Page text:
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Author Topic: In Land flying vs shore line flying  (Read 3268 times)
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Geoffrey Platt
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« on: June 04, 2009, 09:58 AM »

If there is one thing that I HATE about in land flying is unsteady winds. There are some nice steady days, then there are some blustery days, then there are days where there is just no wind at all. I have been finding it so frustrating when I'm in the middle of a routine having some fun, then poof! winds gone and kites on the ground. Or the opposite! in the middle of a routine and the wind jumps from 10 mph to 20 mph in less then a sec. Although, that is easier to handle then no wind at all. I have not had the opportunity to fly on the coast line much, so am unfamiliar with the winds, do you have the same problems? I can imagine if you don't how much easier it would be to fly. I guess I'm just complaining Smiley.
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Geoffrey Platt
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« Reply #1 on: June 04, 2009, 10:25 AM »

I always dreaming of flying my Fearless STD in a big wind tunnel with steady wind and I can adjust the wind speed on demand Cheesy.
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DWayne
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« Reply #2 on: June 04, 2009, 10:30 AM »

Damn dude. Except when a thunder storm rolls through, Orlando has nice wind. You're only an hour from the beach and there isn't a hill in the entire state.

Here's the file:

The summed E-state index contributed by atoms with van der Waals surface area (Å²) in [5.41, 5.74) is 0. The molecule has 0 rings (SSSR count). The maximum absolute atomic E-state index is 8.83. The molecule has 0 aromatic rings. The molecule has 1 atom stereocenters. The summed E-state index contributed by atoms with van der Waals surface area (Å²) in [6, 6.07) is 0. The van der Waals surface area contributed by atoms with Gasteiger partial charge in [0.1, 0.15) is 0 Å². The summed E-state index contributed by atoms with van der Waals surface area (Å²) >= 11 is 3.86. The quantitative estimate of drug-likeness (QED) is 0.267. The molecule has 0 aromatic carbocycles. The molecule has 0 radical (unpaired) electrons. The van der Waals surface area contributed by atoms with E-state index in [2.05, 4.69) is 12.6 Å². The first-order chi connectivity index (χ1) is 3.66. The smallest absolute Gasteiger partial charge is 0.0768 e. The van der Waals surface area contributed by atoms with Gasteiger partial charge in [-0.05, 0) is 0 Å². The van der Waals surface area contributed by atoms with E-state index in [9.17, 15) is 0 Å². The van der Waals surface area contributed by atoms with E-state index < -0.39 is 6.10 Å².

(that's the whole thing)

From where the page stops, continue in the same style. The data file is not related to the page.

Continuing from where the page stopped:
Come fly here.  Cheesy


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DD
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« Reply #3 on: June 04, 2009, 07:29 PM »

if you have never flown on a shore line, DONT GO, it will make you hate inland flying with crappy winds all the more Cheesy

Maybe it's just me but at the beach i find a amazing amount of steady breeze close to the ground then i ever do inland
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kiten00b
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« Reply #4 on: June 04, 2009, 07:49 PM »

once you've flown at the beach, flying anywhere else is like kissing Grandma Kiss
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Jim Foster
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« Reply #5 on: June 05, 2009, 09:35 AM »

We have found that the farther you are from the surf line, the worse the wind.  And I don't mean miles, I mean feet.

That's why we spend most of our time along the coast.  Are we spoiled or what?
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turbo23
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« Reply #6 on: June 05, 2009, 10:37 AM »

1-3mph beach wind is WAY different then 1-3mph inland wind!